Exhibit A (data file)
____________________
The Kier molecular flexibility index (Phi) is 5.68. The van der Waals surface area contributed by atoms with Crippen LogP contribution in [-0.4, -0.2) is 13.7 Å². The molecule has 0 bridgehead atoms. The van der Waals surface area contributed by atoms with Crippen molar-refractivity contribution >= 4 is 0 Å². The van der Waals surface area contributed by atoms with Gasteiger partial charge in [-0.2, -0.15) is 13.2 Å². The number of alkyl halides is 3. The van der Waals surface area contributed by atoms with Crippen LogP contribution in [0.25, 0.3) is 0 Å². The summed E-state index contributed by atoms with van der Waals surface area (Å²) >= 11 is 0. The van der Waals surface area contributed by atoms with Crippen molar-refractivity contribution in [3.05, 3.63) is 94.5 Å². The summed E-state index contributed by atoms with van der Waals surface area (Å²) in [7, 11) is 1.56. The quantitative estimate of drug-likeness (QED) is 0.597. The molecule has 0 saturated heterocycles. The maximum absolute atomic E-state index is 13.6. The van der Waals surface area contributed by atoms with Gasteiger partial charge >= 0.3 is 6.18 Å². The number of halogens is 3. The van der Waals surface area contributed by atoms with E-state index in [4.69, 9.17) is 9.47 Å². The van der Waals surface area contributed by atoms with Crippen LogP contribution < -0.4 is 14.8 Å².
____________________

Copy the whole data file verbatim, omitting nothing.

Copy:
The Kier molecular flexibility index (Phi) is 5.68. The van der Waals surface area contributed by atoms with Crippen LogP contribution in [-0.4, -0.2) is 13.7 Å². The molecule has 0 bridgehead atoms. The van der Waals surface area contributed by atoms with Crippen molar-refractivity contribution >= 4 is 0 Å². The van der Waals surface area contributed by atoms with Gasteiger partial charge in [-0.2, -0.15) is 13.2 Å². The number of alkyl halides is 3. The van der Waals surface area contributed by atoms with Crippen LogP contribution in [0.25, 0.3) is 0 Å². The summed E-state index contributed by atoms with van der Waals surface area (Å²) >= 11 is 0. The van der Waals surface area contributed by atoms with Crippen molar-refractivity contribution in [3.05, 3.63) is 94.5 Å². The summed E-state index contributed by atoms with van der Waals surface area (Å²) in [7, 11) is 1.56. The quantitative estimate of drug-likeness (QED) is 0.597. The molecule has 0 saturated heterocycles. The maximum absolute atomic E-state index is 13.6. The van der Waals surface area contributed by atoms with Gasteiger partial charge >= 0.3 is 6.18 Å². The number of halogens is 3. The van der Waals surface area contributed by atoms with E-state index in [4.69, 9.17) is 9.47 Å². The van der Waals surface area contributed by atoms with Crippen LogP contribution < -0.4 is 14.8 Å².